The Arizona Chamber of Commerce says the Trump administration's immigration reform plan doesn't go far enough.
Chamber president Glenn Hamer predicts that without addressing a solution for "dreamers" — those who were brought into the U.S. as children — or legal immigrants to work in agriculture or the hospitality industries, the president's immigration plan is dead on arrival with Congress.
At a news conference, President Donald Trump announced that his immigration plan would be "the best and biggest border security plan any country has ever proposed."
While there were few details, the president did say that more money is needed to finish his wall and to hire more Border Patrol agents.
Trump proposed a merit-based system which means that the best-educated and highly trained people would go to the front of the green card line.
Hamer says in Arizona there is an urgent need for workers in agriculture and the hospitality industry. In other words, he says, in fields and hotels.
"Agriculture in Arizona is an $18 billion industry. Tourism, depending on how you count it, has easily north of 200,000 jobs. These are core base industries for the state of Arizona that desperately need workable visa programs."
Congress will need to approve any immigration plan. Hamer warns that without addressing the need for workers to enter legally to work in agriculture or the hospitality industries the president's proposal will not be taken seriously by Democrats, moderate Republicans or independents.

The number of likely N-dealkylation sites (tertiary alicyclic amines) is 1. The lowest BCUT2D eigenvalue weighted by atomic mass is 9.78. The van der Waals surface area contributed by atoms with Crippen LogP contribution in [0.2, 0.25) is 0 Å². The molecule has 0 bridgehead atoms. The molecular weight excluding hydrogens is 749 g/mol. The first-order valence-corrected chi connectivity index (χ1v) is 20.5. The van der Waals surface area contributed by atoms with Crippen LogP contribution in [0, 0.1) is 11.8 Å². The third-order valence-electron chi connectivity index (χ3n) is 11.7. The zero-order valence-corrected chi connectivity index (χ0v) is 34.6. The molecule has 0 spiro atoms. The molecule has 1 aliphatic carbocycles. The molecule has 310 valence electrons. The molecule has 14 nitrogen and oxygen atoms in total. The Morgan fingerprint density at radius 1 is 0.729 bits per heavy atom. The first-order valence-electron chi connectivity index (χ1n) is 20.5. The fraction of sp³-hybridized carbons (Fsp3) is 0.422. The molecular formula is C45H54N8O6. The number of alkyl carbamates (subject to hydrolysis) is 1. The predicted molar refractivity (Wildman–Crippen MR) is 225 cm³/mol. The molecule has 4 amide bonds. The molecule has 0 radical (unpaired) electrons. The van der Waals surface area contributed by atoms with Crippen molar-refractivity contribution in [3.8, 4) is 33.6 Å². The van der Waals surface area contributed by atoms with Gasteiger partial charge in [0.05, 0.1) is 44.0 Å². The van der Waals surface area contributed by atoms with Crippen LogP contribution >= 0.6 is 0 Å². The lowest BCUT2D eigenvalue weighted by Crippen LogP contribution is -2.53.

Trump released his proposal Wednesday, and on the same day, his ally Sen. Lindsey Graham published his own plan to address the refugee crisis by allowing lengthy detention of families at the border, describing the separate White House proposal as a more general attempt to unify Republicans.
“The White House’s plan is not designed to become law. This is designed to become law,” Graham said during a video livestreamed from his Senate office.
Graham's proposal is aimed at addressing the humanitarian crisis at the border and the issues of poverty and violence occurring in Central America. His bill focuses exclusively on immigration from Central America.
“A wall will not fix this,” said Graham, the chairman of the Senate Judiciary Committee. At the news conference streamed from his office, he said, “No matter how high the wall will be built … no matter how many agents you put at the border, they’ll keep coming because they want to get caught.”
Graham proposed to outlaw asylum claims at the U.S. border and require asylum applicants from Central American countries of Guatemala, El Salvador and Honduras to apply for asylum at a U.S. embassy in their own countries.
Meantime, the Department of Homeland Security has requested U.S. troops build tents to house up to 7,500 migrant adults.
According to a news release from Homeland Security, Border Patrol processed 40,000 children immigrants in April alone. Right now, there are 13,000 minors in custody of the Health and Human Services Department. These are primarily older children and teens who travel to the U.S. without their parents.